It’s no secret that Flippa is the leader when it comes to buying and selling websites among everyday online entrepreneurs. However, it’s the top dogs of the Internet that exchange big money in the realm of website acquisitions. Facebook, eBay, Google, and Yahoo all top the charts by leading some of the most expensive website acquisitions ever with billion-dollar deals:
In the spring of 1999, Yahoo! acquired the now-defunct GeoCities for $3.6 billion, which later became ‘Yahoo! GeoCities.’ Once the third most visited website in the world, GeoCities met its demise in October of 2009, when Yahoo! Geocities terminated its hosting services to all but one country – Japan.
With its 2009 closure, most would consider the acquisition of GeoCities to have been a total loss. However, considering its successful run for over ten years and the fact that Yahoo! GeoCities is still operating in Japan, it certainly wasn’t a total loss.
In the summer of 2002, eBay announced its acquisition of PayPal. The payment platform was acquired by eBay for $1.5 billion. It later went on to be integrated into the online auction system as a payment processor, offering both buyers and sellers a safer, faster, and more efficient way to exchange payments.
Though integrated deeply into the eBay system, PayPal continues to be an online payment processor that allows users to buy, sell and transfer money in transactions outside of eBay. Many businesses rely solely on the PayPal platform to receive payments for goods and services, as well as pay contractors.
Another famous Google deal is their acquisition of YouTube in late 2006. Google purchased the video-sharing giant for $1.65 billion in an all-stock transaction. This may have been one of the most successful Google acquisitions to date, as it allowed Google to gain access to over 800 million users per day, a considerable slice of the online user pie.
Nearly 104,000 hours of videos are uploaded to YouTube each day (72 hours per minute) and worldwide users consume over 3 billion hours of video each month. These stats are unarguably impressive, YouTube only adds to the ever-increasing vault of Google’s valuable acquisitions.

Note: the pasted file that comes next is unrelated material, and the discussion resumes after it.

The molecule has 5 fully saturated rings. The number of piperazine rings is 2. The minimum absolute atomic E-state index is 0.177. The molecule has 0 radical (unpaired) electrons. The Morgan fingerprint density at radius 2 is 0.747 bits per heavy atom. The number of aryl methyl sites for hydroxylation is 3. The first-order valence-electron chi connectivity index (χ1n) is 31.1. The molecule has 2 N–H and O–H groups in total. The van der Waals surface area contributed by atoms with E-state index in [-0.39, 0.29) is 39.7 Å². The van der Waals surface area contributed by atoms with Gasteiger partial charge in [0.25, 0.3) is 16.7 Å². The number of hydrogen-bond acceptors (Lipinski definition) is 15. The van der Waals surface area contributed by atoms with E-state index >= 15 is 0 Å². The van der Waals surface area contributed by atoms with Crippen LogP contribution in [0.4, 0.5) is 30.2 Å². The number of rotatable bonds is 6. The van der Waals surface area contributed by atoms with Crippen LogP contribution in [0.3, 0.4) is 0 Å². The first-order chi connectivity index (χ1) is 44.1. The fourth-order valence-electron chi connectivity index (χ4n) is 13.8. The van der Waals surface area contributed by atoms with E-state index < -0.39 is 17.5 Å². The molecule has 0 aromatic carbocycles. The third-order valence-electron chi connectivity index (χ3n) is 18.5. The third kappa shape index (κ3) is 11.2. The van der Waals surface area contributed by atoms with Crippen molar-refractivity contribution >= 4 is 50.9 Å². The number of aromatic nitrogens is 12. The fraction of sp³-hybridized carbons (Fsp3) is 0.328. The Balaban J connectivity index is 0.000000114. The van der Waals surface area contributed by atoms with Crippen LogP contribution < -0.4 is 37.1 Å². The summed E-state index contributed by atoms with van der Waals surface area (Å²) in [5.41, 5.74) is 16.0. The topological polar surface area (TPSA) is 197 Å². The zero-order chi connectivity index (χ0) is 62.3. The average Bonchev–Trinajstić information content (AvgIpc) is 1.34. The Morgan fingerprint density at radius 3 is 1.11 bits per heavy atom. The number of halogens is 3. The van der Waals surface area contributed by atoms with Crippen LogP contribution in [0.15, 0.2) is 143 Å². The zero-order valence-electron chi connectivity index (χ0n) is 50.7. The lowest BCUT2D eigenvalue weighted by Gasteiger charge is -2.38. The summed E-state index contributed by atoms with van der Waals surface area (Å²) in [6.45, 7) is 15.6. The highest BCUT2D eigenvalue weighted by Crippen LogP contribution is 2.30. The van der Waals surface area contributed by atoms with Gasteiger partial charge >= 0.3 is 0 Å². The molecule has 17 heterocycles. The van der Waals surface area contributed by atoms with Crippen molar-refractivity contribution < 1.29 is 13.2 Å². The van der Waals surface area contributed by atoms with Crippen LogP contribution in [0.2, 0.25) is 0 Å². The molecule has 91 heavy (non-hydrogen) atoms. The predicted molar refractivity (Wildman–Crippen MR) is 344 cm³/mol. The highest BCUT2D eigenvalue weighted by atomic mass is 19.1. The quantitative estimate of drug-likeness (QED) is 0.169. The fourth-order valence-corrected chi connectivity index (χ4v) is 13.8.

2. Motorola Mobility
In the summer of 2011, Google acquired Motorola Mobility for a whopping $12.5 billion. It was later revealed that the total value of Motorola Mobility’s patents amounted to $5.5 billion – roughly half of what Google paid for the acquisition.
All Motorola smartphone devices now operate on the Android operating system – which is Google’s native mobile OS. Google claimed that the acquisition resulted in benefits for its consumers as it allowed Google to offer better phones at lower prices.
Instagram’s engagement is off the charts. With nearly 30 million fanatic users chronicling their daily lives from breakfast to bedtime, Facebook made a smart business decision when choosing to acquire Instagram. The acquisition didn’t come cheap as Facebook paid a hefty $1 billion for Instagram in early 2012. Some say Facebook may have overpaid, while others say it was an act of self-preservation.
The efforts behind the photo-sharing app Facebook was rumored to be developing in 2011 would have been thwarted by the mega user base already loyally using Instagram. It’s also likely that Facebook may have been losing users to Instagram. Acquiring a competitor and combining two of the hottest names on the Internet made for a successful, albeit expensive website acquisition.
Whether a company has its eye on a hosting service or video-sharing platform, one thing certainly holds true when the household names of the internet decide to acquire a website- millions, and often billions, of dollars will exchange hands.
Generally speaking, most website acquisitions are beneficial to everyone involved; the seller will be rewarded for their hard work and ingenuity, the buyer will gain a valuable asset, and the user often experiences an increased user experience.